ENDAUM and SRIC collaborated with Diné CARE (Citizens Against Ruining Our Environment) in cosponsoring the Indigo Girls concerts, which drew crowds of about 1,600 in Window Rock and about 2,200 in Albuquerque. The Native American rock-blues band Indigenous and folk rock performer Jackson Browne also performed. The concerts were part of Honor The Earth's 17-city and reservation tour designed to highlight native peoples' struggles over religious rights and impacts of the nuclear fuel cycle.

In remarks given at the Window Rock concert, ENDAUM's administrative officer, Kathleen Tsosie, told the crowd that the proposed mines in the Eastern Agency are an important policy issue for people throughout the Navajo Nation. She said ENDAUM wants to prevent the health problems and environmental impacts that have devastated so many Navajo families and communities over the past 50 years of uranium development in the Four Corners Area.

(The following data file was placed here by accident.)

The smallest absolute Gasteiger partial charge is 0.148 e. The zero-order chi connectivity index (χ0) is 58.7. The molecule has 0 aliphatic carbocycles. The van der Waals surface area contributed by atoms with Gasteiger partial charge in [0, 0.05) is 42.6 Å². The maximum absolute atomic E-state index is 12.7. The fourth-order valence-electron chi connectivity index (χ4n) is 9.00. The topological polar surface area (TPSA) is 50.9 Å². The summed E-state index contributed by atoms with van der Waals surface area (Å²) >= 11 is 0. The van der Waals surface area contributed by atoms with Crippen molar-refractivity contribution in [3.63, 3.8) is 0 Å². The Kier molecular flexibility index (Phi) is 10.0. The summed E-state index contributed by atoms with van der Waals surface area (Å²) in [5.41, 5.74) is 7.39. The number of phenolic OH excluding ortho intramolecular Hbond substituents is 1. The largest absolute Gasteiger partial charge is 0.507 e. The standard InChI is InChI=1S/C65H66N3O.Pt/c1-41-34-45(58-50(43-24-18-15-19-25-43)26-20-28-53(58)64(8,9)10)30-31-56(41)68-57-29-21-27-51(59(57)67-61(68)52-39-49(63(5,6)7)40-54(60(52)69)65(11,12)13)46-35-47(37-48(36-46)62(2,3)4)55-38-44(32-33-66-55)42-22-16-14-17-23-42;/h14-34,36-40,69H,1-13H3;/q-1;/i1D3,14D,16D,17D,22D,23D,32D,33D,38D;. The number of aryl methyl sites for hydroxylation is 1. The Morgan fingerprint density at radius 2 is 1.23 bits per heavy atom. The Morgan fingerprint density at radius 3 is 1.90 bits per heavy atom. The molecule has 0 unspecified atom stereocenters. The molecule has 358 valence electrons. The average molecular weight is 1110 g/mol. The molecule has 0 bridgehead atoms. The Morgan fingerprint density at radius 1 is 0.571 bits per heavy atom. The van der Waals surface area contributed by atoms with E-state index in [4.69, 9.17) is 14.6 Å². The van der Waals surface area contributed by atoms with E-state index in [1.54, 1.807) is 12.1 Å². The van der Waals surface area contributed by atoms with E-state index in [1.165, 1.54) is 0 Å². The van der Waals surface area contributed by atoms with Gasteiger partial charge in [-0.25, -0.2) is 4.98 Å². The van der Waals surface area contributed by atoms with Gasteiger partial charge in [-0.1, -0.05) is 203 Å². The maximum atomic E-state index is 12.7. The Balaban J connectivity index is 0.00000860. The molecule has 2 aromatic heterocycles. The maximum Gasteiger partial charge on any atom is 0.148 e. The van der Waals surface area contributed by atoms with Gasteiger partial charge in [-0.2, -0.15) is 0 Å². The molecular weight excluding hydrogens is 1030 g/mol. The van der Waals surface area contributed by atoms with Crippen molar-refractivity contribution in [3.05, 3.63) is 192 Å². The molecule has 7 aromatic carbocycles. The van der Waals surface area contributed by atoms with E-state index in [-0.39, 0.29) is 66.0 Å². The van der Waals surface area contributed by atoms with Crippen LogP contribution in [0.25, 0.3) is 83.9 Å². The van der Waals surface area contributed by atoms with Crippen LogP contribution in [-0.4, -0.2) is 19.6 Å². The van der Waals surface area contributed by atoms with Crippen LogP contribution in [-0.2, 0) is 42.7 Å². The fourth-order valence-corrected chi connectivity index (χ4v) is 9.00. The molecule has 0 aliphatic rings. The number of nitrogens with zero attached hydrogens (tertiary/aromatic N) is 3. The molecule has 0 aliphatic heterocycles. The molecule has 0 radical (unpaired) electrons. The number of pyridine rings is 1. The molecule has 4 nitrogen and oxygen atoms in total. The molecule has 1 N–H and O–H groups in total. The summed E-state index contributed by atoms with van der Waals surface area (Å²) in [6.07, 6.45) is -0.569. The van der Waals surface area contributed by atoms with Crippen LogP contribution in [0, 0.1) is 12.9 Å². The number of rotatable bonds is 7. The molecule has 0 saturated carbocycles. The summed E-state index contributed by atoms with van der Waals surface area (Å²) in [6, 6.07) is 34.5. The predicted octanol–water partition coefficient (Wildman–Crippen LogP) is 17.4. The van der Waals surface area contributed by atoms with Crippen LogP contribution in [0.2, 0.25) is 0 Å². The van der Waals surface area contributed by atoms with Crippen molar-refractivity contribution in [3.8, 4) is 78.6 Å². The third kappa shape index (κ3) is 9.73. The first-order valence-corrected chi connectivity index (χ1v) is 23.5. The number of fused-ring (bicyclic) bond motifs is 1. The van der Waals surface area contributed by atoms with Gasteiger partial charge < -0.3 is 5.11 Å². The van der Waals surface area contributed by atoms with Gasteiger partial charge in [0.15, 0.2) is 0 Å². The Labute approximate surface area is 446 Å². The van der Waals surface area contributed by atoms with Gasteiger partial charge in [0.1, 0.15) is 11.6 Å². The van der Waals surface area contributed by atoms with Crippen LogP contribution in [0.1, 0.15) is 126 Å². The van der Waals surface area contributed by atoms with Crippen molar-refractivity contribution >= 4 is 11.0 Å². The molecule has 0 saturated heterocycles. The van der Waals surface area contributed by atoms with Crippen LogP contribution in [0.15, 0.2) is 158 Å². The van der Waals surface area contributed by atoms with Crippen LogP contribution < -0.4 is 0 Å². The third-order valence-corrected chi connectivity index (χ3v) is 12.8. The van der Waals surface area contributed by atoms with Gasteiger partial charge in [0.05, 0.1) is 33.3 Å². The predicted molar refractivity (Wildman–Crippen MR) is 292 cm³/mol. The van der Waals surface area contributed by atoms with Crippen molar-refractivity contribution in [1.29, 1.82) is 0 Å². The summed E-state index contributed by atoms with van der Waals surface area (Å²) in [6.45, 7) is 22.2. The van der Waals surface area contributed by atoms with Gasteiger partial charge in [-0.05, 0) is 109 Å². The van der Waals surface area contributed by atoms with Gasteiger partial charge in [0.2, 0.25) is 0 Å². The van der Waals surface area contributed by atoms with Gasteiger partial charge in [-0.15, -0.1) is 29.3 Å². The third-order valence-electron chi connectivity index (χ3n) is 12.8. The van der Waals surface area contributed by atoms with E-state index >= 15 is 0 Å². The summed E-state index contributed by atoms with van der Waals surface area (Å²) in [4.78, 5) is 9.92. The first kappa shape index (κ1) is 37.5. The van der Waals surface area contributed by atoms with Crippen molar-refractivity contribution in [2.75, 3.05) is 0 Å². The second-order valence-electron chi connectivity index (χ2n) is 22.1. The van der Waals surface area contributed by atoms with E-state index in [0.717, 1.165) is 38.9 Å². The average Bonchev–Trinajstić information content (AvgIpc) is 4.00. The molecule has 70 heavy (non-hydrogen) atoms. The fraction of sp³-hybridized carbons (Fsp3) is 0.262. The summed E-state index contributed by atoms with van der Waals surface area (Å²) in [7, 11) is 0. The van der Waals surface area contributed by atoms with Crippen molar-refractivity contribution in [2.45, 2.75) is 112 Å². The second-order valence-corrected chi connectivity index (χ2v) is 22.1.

Cleanup Bond — On November 21, HRI filed its long-awaited financial assurance plan, which purports to set forth the bases for the estimated cost of cleaning up one of the company's proposed ISL mining sites at Church Rock and its proposed central uranium processing plant in the town of Crownpoint. Experts for ENDAUM and SRIC, along with SRIC staff members and attorneys with the New Mexico Environmental Law Center, reviewed the plan and submitted to the NRC a formal legal brief stating that the plan is inadequate.

The five-member Commission, acting on an administrative appeal filed by ENDAUM and SRIC in mid-1999, found in May that the NRC staff erred in failing to require HRI to submit a financial assurance plan prior to receiving a license to construct and operate the Crownpoint Uranium Project. The Commission barred HRI from "using" its license until it submitted and obtained NRC approval of the plan, which must describe and justify the techniques and costs of decommissioning, decontaminating and reclaiming the mining sites and restoring groundwater contaminated by the ISL mining process. Such approval, if given, is yet several months away; in the meantime, HRI is effectively barred from mining at any of the three proposed mining sites.